Bump and Run: How many Cup championships will Kyle Busch win?

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How many Cup championships will Kyle Busch win in his career?

Nate Ryan: He says he wants five, and I think he’s young enough to get there and has the chops to make Championship 4 consistently. It’s impossible to predict how many, though, because of the one-race showdown — as his 2019 title (which he won despite not having the best car) underscores. As long as he keeps putting the No. 18 in position, he should win at least one and probably two more before he turns 40.

Dustin Long: Three. This winner-take-all format just makes it so difficult for anyone to collect several series titles in a row. In the future, the gold standard for drivers will be three titles and Busch will get there.

Daniel McFadin: I think Busch can at least get to four titles before it’s all said and done. Repeating in this format is hard, he’s the first to do it in six years. But given that Busch has been in the Championship 4 in all but one year under the elimination format is evidence enough for me that if anyone can get more than two it’s him.

Jerry Bonkowski: At 34 years old and having won two titles in the last five years, I think it’s very possible Busch can win another two, maybe even three more championships in his career. Even though he’s now raced full-time in Cup for 15 years, he is so competitive that I don’t see him retiring for at least another 10 years. There’s lots of championship opportunities to be had in that period of time.

What will you most remember about the Cup championship race years from now?

Nate Ryan: The fastest car didn’t win because its pit crew put the tires on the wrong side. And the next strongest contender to the champion took itself out of the running because it asked a team member to do something extraordinarily difficult during the 12-second frenzy of the season’s most critical pit stop.

Dustin Long: The mistake by Martin Truex’s team with the tires and how sedate Kyle Busch’s demeanor seemed to be after he won his second series title. After being declared an underdog by many and ending a 21-race winless streak, one expected Rowdy to celebrate in a manner that would have included a bit more directed to those doubters.

Daniel McFadin: Martin Truex Jr.‘s tire mishap. In almost 25 years of watching and six years of covering NASCAR I can’t remember that happening in a race. For something so fluky to hamper Truex’s championship chances is remarkable. It proves anything can happen in a winner-take-all race.

Jerry Bonkowski: It was one of the calmest, most relaxed times I’ve ever seen Kyle Busch. He knew what was on the line and went out and simply did it. He didn’t get overly aggressive or tried to overdrive his car. He merely was patient, waited for the right opportunity, grabbed it for the taking at the right time and sailed on into the history books. One other thing: while the other three Championship 4 drivers and crew chiefs constantly talked about why they deserved to be the champs in interviews during the week leading up to the race, Busch and Adam Stevens were fairly quiet, didn’t fret about the 21-race winless streak and let their actions ultimately do the talking for them that needed to be done. That’s the way to do it.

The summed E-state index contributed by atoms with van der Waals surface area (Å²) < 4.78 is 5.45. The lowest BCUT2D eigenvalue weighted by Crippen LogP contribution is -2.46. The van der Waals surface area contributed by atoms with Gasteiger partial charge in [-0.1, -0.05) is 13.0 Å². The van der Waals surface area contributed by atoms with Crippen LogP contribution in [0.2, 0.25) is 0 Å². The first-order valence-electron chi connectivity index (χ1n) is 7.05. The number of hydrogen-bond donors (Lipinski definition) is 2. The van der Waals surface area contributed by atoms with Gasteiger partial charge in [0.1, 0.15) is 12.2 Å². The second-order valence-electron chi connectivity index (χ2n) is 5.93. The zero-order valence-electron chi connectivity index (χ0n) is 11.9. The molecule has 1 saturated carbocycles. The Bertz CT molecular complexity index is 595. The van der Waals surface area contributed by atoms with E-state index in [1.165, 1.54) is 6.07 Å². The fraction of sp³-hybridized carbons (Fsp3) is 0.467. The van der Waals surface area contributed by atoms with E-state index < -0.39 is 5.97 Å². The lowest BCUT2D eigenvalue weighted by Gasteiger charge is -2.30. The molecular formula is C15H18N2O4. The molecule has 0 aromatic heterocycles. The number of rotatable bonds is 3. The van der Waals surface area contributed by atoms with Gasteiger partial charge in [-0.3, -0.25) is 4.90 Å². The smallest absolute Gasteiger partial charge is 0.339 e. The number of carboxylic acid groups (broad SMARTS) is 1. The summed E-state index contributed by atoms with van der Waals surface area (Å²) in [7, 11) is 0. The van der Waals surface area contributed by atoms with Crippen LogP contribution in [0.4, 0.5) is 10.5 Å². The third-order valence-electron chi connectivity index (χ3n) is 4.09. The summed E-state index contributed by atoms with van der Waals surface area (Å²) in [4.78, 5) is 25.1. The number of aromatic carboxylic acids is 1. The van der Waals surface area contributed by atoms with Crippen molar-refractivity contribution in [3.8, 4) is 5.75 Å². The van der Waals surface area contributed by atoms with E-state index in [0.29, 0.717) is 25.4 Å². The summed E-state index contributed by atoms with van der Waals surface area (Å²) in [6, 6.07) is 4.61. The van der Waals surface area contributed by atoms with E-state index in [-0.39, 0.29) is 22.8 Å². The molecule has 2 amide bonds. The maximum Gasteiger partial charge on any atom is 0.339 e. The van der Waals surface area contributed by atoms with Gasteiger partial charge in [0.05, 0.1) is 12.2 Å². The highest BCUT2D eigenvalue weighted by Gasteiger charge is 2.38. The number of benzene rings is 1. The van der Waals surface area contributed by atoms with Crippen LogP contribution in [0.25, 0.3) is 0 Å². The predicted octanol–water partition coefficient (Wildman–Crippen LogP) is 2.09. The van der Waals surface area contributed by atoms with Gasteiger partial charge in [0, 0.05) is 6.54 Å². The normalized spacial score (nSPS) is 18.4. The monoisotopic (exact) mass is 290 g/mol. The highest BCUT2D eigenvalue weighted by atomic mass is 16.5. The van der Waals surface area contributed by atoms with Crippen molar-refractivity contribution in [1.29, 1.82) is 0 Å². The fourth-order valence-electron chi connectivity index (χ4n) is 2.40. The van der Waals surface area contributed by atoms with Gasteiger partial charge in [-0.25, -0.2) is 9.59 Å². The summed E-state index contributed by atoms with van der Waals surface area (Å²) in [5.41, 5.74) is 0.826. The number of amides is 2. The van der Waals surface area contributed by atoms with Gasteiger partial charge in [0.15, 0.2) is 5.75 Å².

Who wins a championship first: Kyle Larson, Ryan Blaney, Erik Jones, Chase Elliott, Denny Hamlin, Alex Bowman or William Byron?

Nate Ryan: Chase Elliott, maybe as soon as next year.

Dustin Long: Denny Hamlin. Think Toyota’s advantage carries over to next year with many other teams more focused on preparing for the NextGen car in 2021. Hamlin will finally get his moment as a champion.

Daniel McFadin: It’s a tossup between Hamlin and Elliott. Aside from Hamlin’s winless season in 2018, he and Elliott at this point feel like the only drivers who can put together consistent seasons worthy of a championship. Elliott’s steadily improved over the last three years, winning six times, while Hamlin just produced his best year in a decade. My gut says Hamlin.

Jerry Bonkowski: This could be the hardest question we’ve had all year because it could just as easily be phrased “who among these drivers will never win a championship?” You may be surprised at my answer, but I’m going with William Byron. I think another year or two with Chad Knaus and he’ll be ready to be considered a true championship contender. I’m less optimistic that any of the others will win a title any time soon.

Cup to run on Indianapolis road course in 2021

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The NASCAR Cup Series will return to Indianapolis Motor Speedway in 2021 but will race on the road course for the first time instead of the oval, track officials announced Wednesday.

Cup will race on the road course on Aug. 15. That race will be held a day after the NTT IndyCar Series races on the Indy road course.

“Our first NASCAR-IndyCar weekend was a big success last July, with positive feedback from our loyal fans who watched the races on NBC and from the drivers, teams and participants involved,” IMS President J. Douglas Boles said in a statement. “The Xfinity Series’ debut on the IMS road course provided exactly the kind of thrilling action from the green to checkered flags that we anticipated, so we know the teams and drivers of the Cup Series will put on a great show as they turn left and right for the first time at IMS.

“We can’t wait to welcome back fans to see NASCAR and IndyCar together during this exciting weekend as we add another memorable chapter in the long, storied history of the Indianapolis Motor Speedway.”

MORE: Atlanta to have two Cup dates in 2021

MORE: Darlington to run Cup races on Mother’s Day, Labor Day weekend in 2021

The Cup Series has raced at Indy since 1994. But as the racing there has been questioned and the sport has made a push for more road course races, NASCAR moved the Xfinity Series to the road course this year as a trial. The event was well received, creating the opportunity to move next year’s Cup race to the road course as well.